Citizens National Bank v. Davisson, 229 U.S. 212 (1913)
U.S. Supreme CourtCitizens National Bank v. Davisson, 229 U.S. 212 (1913)
Citizens National Bank v. Davisson
Argued December 4, 1912
Decided May 26, 1913
229 U.S. 212
Under the Act of April 7, 1874, c. 80, § 2, the review by this Court of judgments of the Supreme Court of a Territory is confined to determining whether the facts found by the court below sustain the judgment.
The facts found are certified to this Court by the territorial Supreme Court either by adopting the finding of the trial court or by making separate finding of it own.
One holding in escrow an agreement and money to be paid to one of two parties according to the term of the agreement acts at his peril in dealing with either party without the consent of the other, and if the party to whom he pays the amount deposited is not entitled thereto, he is liable to the other party.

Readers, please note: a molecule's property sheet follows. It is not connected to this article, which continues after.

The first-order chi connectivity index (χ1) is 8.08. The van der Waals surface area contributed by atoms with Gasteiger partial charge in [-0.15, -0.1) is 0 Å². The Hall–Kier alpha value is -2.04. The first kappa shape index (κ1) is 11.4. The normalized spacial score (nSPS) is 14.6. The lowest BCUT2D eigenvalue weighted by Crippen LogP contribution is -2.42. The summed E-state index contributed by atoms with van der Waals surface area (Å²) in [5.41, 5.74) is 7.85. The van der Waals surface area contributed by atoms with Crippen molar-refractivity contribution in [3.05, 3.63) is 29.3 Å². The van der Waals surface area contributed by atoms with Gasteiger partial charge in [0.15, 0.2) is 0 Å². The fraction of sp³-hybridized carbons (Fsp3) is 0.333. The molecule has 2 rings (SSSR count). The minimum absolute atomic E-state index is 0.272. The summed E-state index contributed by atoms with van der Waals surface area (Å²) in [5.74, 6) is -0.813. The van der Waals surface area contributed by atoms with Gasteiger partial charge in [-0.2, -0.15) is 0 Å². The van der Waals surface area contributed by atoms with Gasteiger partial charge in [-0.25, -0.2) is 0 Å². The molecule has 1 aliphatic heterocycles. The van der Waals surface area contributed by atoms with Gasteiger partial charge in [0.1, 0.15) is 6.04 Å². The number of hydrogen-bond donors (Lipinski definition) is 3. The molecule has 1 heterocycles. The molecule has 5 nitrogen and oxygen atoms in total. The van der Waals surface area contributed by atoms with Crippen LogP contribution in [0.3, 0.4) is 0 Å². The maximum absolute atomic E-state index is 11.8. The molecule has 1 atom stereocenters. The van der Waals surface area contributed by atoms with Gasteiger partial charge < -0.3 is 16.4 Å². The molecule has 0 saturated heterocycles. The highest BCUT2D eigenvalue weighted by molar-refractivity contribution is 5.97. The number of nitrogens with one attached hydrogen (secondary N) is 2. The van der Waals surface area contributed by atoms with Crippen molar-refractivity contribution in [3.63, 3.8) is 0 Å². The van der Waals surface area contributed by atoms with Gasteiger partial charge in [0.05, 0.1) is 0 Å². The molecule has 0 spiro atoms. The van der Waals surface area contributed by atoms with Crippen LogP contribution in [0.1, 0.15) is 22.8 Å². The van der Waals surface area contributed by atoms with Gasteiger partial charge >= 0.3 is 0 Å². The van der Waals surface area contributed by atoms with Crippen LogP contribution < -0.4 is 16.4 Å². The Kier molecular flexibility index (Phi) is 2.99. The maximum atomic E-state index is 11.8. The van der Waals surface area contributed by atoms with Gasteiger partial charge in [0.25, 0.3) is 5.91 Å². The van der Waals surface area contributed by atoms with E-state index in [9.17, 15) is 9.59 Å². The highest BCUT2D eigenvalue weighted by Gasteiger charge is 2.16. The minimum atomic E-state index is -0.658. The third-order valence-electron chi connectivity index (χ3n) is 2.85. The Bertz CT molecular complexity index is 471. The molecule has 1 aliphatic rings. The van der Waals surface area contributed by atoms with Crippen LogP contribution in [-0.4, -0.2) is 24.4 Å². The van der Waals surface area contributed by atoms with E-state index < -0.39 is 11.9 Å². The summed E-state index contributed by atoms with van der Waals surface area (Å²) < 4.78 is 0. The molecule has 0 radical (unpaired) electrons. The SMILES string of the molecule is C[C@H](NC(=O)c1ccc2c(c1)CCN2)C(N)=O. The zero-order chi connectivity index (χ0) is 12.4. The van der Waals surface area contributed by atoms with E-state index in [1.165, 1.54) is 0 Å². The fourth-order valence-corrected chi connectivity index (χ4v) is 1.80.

An endorsement on the outside of the envelope containing the escrow, made by an officer of the bank acting as escrow holder, does not protect the bank if it is not in accordance with the escrow agreement itself.
One cannot plead ignorance of a fact of which he has notice as an excuse for violating rights of parties whom he is bound to protect.
The fact that no officer of the bank has read an escrow agreement does not relieve the bank of responsibility for its action based on a separate memorandum made by one of its officers and which does not express the terms of the agreement.
An extension verbally agreed to for completing the record title to the property where the contract to convey expressly provides for such an extension without specifying its length in case defects are developed is not a parol variation or modification of a written contract.
In this case, a bank acting a escrow holder with notice of the contract, having, by paying over to one party, failed in its duty to act impartially, it is liable to the other party who was entitled to the money under the contract.
16 N.M. 689 affirmed.
The facts are stated in the opinion.